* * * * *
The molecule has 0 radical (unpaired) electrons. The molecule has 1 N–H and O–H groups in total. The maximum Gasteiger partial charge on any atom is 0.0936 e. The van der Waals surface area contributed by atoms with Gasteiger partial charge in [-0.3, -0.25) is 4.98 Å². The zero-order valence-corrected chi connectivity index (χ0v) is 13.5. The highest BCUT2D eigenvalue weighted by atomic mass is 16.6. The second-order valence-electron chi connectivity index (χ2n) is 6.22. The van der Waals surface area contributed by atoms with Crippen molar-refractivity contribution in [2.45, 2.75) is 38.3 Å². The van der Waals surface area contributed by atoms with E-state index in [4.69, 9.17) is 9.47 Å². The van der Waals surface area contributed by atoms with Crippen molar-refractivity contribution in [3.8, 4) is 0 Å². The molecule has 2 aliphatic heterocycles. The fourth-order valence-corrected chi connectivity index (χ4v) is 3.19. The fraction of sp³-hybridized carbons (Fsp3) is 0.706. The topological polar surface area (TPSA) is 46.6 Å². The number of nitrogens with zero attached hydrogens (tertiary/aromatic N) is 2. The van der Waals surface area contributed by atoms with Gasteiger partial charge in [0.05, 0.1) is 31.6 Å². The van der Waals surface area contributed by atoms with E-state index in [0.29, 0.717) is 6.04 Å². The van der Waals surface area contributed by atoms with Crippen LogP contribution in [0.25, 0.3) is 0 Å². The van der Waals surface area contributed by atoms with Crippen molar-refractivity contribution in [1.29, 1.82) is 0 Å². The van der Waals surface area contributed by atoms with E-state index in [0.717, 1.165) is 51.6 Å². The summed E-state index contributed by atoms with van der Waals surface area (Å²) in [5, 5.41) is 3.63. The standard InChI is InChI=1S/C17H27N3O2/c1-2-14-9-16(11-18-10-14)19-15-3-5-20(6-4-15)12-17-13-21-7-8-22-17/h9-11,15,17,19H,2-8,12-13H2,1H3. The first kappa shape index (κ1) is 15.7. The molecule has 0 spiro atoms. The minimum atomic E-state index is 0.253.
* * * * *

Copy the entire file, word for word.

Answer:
The molecule has 0 radical (unpaired) electrons. The molecule has 1 N–H and O–H groups in total. The maximum Gasteiger partial charge on any atom is 0.0936 e. The van der Waals surface area contributed by atoms with Gasteiger partial charge in [-0.3, -0.25) is 4.98 Å². The zero-order valence-corrected chi connectivity index (χ0v) is 13.5. The highest BCUT2D eigenvalue weighted by atomic mass is 16.6. The second-order valence-electron chi connectivity index (χ2n) is 6.22. The van der Waals surface area contributed by atoms with Crippen molar-refractivity contribution in [2.45, 2.75) is 38.3 Å². The van der Waals surface area contributed by atoms with E-state index in [4.69, 9.17) is 9.47 Å². The van der Waals surface area contributed by atoms with Crippen molar-refractivity contribution in [3.8, 4) is 0 Å². The molecule has 2 aliphatic heterocycles. The fourth-order valence-corrected chi connectivity index (χ4v) is 3.19. The fraction of sp³-hybridized carbons (Fsp3) is 0.706. The topological polar surface area (TPSA) is 46.6 Å². The number of nitrogens with zero attached hydrogens (tertiary/aromatic N) is 2. The van der Waals surface area contributed by atoms with Gasteiger partial charge in [0.05, 0.1) is 31.6 Å². The van der Waals surface area contributed by atoms with E-state index in [0.29, 0.717) is 6.04 Å². The van der Waals surface area contributed by atoms with Crippen LogP contribution in [0.25, 0.3) is 0 Å². The van der Waals surface area contributed by atoms with Crippen molar-refractivity contribution in [1.29, 1.82) is 0 Å². The van der Waals surface area contributed by atoms with E-state index in [0.717, 1.165) is 51.6 Å². The summed E-state index contributed by atoms with van der Waals surface area (Å²) in [5, 5.41) is 3.63. The standard InChI is InChI=1S/C17H27N3O2/c1-2-14-9-16(11-18-10-14)19-15-3-5-20(6-4-15)12-17-13-21-7-8-22-17/h9-11,15,17,19H,2-8,12-13H2,1H3. The first kappa shape index (κ1) is 15.7. The molecule has 0 spiro atoms. The minimum atomic E-state index is 0.253.